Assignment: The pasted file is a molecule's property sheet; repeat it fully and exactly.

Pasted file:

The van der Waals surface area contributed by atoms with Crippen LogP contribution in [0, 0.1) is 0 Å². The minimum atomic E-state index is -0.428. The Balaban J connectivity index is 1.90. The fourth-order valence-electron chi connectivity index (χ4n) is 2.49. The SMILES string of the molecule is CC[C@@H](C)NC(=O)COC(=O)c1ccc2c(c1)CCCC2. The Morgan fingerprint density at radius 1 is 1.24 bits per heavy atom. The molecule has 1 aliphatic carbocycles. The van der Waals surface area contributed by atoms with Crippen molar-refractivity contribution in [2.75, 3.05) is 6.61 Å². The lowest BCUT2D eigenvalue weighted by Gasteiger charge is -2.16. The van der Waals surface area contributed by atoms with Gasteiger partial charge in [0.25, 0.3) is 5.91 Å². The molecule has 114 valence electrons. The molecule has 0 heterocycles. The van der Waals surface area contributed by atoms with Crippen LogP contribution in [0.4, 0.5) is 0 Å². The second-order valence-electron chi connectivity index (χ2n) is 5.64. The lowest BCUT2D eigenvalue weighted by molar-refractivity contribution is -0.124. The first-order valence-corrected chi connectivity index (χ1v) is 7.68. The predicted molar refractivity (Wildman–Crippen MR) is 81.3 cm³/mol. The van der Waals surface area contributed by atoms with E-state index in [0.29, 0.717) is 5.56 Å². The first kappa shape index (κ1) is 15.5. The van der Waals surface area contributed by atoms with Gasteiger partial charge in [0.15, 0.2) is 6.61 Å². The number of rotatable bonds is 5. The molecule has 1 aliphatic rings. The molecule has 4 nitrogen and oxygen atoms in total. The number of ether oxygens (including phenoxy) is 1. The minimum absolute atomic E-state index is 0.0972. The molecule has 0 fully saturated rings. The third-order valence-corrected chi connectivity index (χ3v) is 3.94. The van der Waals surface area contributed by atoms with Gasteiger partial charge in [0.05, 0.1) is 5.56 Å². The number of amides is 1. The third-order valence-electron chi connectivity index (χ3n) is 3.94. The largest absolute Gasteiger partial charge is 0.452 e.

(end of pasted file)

The van der Waals surface area contributed by atoms with Crippen LogP contribution in [0, 0.1) is 0 Å². The minimum atomic E-state index is -0.428. The Balaban J connectivity index is 1.90. The fourth-order valence-electron chi connectivity index (χ4n) is 2.49. The SMILES string of the molecule is CC[C@@H](C)NC(=O)COC(=O)c1ccc2c(c1)CCCC2. The Morgan fingerprint density at radius 1 is 1.24 bits per heavy atom. The molecule has 1 aliphatic carbocycles. The van der Waals surface area contributed by atoms with Crippen molar-refractivity contribution in [2.75, 3.05) is 6.61 Å². The lowest BCUT2D eigenvalue weighted by Gasteiger charge is -2.16. The van der Waals surface area contributed by atoms with Gasteiger partial charge in [0.25, 0.3) is 5.91 Å². The molecule has 114 valence electrons. The molecule has 0 heterocycles. The van der Waals surface area contributed by atoms with Crippen LogP contribution in [0.4, 0.5) is 0 Å². The second-order valence-electron chi connectivity index (χ2n) is 5.64. The lowest BCUT2D eigenvalue weighted by molar-refractivity contribution is -0.124. The first-order valence-corrected chi connectivity index (χ1v) is 7.68. The predicted molar refractivity (Wildman–Crippen MR) is 81.3 cm³/mol. The van der Waals surface area contributed by atoms with E-state index in [0.29, 0.717) is 5.56 Å². The first kappa shape index (κ1) is 15.5. The van der Waals surface area contributed by atoms with Gasteiger partial charge in [0.15, 0.2) is 6.61 Å². The number of rotatable bonds is 5. The molecule has 1 aliphatic rings. The molecule has 4 nitrogen and oxygen atoms in total. The number of ether oxygens (including phenoxy) is 1. The minimum absolute atomic E-state index is 0.0972. The molecule has 0 fully saturated rings. The third-order valence-corrected chi connectivity index (χ3v) is 3.94. The van der Waals surface area contributed by atoms with Gasteiger partial charge in [0.05, 0.1) is 5.56 Å². The number of amides is 1. The third-order valence-electron chi connectivity index (χ3n) is 3.94. The largest absolute Gasteiger partial charge is 0.452 e.